About The Song

About The Song

by TOM McNAMARA
Woody Guthrie’s “This Land Is Your Land” is a hard song to peg.

You could call it a protest song. And, you’d be right. The thing is, you could also call it patriotic. Now, you might hear that and ask, “What’s the difference?” or, “How can it be both?” The answer: interpretation.

Interpretation is how “This Land” was sung at Occupy Wall Street and also performed by the Mormon Tabernacle Choir. How many songs have that claim to fame?

Guthrie wrote “This Land” in 1940, the story goes, after hearing Irving Berlin’s “God Bless America” played one too many times on the radio. In his first draft, Guthrie repeated the line, “God Blessed America for me.” His song was a response—a frustrated one.

Berlin wrote about an ideal America that we identify with to this day. It’s patriotic. It’s unifying. It’s all these things because, originally written in 1918 and revived and popularized in 1938, it’s a song for an America on the brink of war.

Berlin’s opening line, “While the storm clouds gather far across the sea,” seemed to forget, as Guthrie wrote in his song, “the dust clouds rolling,” here at home. After all, it was the Great Depression and Dust Bowl years: millions were out of work and had fallen on hard times.

So, you’d think “This Land Is Your Land” would have become the anthem for the 99 percenters of the ‘40s. But, Guthrie didn’t record the song until 1944—four years after he first wrote it. And, he shied away from releasing some of the more subversive verses he’d written, such as:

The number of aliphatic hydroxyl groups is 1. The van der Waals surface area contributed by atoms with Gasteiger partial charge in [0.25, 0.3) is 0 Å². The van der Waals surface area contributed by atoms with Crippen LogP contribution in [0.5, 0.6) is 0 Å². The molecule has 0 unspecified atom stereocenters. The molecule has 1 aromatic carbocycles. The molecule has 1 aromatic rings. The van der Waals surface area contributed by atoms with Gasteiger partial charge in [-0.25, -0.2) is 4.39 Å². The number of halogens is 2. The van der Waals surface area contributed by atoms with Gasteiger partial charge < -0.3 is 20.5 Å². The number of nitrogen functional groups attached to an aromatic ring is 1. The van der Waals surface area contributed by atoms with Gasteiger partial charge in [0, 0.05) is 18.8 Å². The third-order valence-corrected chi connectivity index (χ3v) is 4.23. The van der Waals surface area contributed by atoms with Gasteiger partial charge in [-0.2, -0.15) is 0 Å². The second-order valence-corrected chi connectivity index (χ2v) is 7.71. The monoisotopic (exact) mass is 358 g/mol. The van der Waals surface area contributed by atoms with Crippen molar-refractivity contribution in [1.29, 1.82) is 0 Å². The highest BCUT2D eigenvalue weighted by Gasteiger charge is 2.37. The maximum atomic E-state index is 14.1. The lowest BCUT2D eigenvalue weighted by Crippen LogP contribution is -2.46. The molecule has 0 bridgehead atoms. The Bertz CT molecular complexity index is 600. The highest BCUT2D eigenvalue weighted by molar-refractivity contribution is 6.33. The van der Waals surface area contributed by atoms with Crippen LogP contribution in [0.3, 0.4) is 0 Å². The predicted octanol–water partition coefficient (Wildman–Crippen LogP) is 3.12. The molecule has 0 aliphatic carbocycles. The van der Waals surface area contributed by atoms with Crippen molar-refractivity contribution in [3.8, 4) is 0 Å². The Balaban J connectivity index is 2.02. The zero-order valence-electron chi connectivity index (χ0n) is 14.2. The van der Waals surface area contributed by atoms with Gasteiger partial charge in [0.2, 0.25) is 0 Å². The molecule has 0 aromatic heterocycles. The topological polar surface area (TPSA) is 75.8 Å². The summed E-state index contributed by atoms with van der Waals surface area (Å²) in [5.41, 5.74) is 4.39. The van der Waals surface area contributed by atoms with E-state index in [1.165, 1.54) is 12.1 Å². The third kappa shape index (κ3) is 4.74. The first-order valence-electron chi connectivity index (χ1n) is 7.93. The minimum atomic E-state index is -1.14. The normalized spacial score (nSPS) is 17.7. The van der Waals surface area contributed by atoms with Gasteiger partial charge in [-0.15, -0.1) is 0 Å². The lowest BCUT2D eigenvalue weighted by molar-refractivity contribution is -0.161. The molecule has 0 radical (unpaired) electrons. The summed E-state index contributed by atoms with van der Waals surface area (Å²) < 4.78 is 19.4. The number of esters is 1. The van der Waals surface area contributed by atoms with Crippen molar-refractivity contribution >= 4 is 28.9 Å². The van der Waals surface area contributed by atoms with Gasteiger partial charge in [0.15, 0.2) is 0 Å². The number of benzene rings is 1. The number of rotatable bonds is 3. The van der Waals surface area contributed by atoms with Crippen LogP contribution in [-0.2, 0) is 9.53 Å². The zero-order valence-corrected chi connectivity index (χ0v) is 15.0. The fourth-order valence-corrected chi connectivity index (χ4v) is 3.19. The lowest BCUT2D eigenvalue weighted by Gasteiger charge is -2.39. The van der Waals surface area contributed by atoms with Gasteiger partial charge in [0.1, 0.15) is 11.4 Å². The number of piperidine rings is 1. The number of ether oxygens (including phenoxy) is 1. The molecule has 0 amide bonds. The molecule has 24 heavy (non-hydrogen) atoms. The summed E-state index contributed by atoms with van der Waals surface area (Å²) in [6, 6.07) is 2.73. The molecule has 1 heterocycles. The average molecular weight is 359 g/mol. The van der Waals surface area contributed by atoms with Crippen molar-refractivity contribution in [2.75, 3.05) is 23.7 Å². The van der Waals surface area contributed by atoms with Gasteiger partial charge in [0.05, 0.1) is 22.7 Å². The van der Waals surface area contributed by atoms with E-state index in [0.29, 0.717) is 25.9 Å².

In the shadow of the steeple I saw my people
By the relief office, I’d seen my people.
As they stood there hungry, I stood there asking,
Is this land made for you and me?

Slowly but surely, acts that were a part of the 1950s folk revival like The Weavers and The Kingston Trio started recording and releasing “This Land,” but their covers also omitted the overtly political lines.

In 1954, Guthrie came down with Huntington’s Disease, a degenerative illness of the nervous system, and soon lost the ability to sing and play the guitar. In the time between his diagnosis and his death in 1967, Guthrie watched his song become a chorus to the Civil Rights Movement and an anthem for protests throughout the era.

Musicians like Bob Dylan and Bruce Springsteen would perform the song live at concerts early in their careers.